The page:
Behavioral interventions to improve cognitive function in older adults are widespread and can vary from theater classes to cognitive training programs. However, the effectiveness in maintaining different cognitive domains varies greatly both across and within intervention types. To date, no systematic reviews have synthesized findings across more than a few types of interventions (e.g., cognitive vs. exercise). This systematic review examined 11 types of behavioral interventions and the respective transfer to 19 cognitive domains, as well as transfer to everyday function. Study inclusion criteria were: peer-reviewed articles in English, samples of healthy adults aged 65 and older, and randomized controlled trials of behavioral interventions with reported cognitive outcomes. The 2017 search yielded 75 eligible articles comprising cognitive training, exercise training, combination interventions, cognitively-stimulating activities, and action video games. In general, process- (n = 26) and strategy-based (n = 16) cognitive training improved the trained domains but had weak transfer to non-trained domains. Aerobic training (n = 13) most consistently improved executive function, and strength/resistance (n = 8) and aerobic/resistance combination training (n = 6) most consistently improved cognitive inhibition and visual working memory. Combination interventions (n = 15 nonfactorial, n = 3 factorial) showed promise in improving verbal delayed recall and executive function. Few studies examined cognitively-stimulating activities or action video games, leaving inconclusive results about their effect on cognitive function. Few studies examined everyday function (n = 9), however, process- and strategy-based training demonstrated notable long-term transfer. Recommendations for future research and practice are highlighted.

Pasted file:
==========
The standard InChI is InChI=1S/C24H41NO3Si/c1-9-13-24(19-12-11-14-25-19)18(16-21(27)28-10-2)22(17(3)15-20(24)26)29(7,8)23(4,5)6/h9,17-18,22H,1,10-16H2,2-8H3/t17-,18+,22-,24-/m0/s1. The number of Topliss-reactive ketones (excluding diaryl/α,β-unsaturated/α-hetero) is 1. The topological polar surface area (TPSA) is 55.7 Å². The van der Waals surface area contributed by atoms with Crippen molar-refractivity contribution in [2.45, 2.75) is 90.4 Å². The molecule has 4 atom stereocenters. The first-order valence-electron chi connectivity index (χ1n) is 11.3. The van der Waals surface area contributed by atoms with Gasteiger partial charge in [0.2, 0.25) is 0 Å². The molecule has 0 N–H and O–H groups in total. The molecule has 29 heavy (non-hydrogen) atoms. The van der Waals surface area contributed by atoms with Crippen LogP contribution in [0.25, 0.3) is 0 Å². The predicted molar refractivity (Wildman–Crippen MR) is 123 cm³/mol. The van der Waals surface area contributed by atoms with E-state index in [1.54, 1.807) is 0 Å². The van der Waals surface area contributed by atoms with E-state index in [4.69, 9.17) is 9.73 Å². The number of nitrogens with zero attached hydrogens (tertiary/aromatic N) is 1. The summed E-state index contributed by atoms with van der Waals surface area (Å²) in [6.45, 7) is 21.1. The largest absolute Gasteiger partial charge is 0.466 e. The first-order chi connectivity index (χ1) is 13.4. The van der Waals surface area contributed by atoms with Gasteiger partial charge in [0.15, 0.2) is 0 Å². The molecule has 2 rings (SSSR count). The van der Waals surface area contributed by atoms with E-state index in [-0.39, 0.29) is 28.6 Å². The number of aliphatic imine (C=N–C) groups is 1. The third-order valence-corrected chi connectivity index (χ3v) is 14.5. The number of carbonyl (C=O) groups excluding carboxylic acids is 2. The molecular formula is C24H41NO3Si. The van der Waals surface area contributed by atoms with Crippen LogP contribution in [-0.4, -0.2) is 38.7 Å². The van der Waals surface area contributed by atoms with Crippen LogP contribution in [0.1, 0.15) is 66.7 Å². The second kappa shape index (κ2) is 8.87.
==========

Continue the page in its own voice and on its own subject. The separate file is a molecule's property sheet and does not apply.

All Science Journal Classification (ASJC) codes
- Molecular Biology